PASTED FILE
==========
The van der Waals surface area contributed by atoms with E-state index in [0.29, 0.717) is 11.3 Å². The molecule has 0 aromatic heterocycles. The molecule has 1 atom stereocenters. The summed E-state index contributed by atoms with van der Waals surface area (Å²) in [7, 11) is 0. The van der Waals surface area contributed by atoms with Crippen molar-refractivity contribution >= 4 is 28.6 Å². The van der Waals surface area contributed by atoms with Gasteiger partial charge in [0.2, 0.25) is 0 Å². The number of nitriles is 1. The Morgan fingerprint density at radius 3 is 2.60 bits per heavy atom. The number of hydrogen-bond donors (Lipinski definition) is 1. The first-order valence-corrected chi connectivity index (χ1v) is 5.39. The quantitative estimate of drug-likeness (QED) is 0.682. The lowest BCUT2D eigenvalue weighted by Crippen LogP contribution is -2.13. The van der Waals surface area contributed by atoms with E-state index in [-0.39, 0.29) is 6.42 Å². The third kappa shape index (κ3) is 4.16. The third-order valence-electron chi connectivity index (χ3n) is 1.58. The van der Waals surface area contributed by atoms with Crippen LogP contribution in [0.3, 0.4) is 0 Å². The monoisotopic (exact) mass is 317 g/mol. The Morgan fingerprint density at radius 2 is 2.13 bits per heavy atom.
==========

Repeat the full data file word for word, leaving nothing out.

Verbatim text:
The van der Waals surface area contributed by atoms with E-state index in [0.29, 0.717) is 11.3 Å². The molecule has 0 aromatic heterocycles. The molecule has 1 atom stereocenters. The summed E-state index contributed by atoms with van der Waals surface area (Å²) in [7, 11) is 0. The van der Waals surface area contributed by atoms with Crippen molar-refractivity contribution >= 4 is 28.6 Å². The van der Waals surface area contributed by atoms with Gasteiger partial charge in [0.2, 0.25) is 0 Å². The number of nitriles is 1. The Morgan fingerprint density at radius 3 is 2.60 bits per heavy atom. The number of hydrogen-bond donors (Lipinski definition) is 1. The first-order valence-corrected chi connectivity index (χ1v) is 5.39. The quantitative estimate of drug-likeness (QED) is 0.682. The lowest BCUT2D eigenvalue weighted by Crippen LogP contribution is -2.13. The van der Waals surface area contributed by atoms with E-state index in [-0.39, 0.29) is 6.42 Å². The third kappa shape index (κ3) is 4.16. The third-order valence-electron chi connectivity index (χ3n) is 1.58. The van der Waals surface area contributed by atoms with Crippen LogP contribution in [0.3, 0.4) is 0 Å². The monoisotopic (exact) mass is 317 g/mol. The Morgan fingerprint density at radius 2 is 2.13 bits per heavy atom.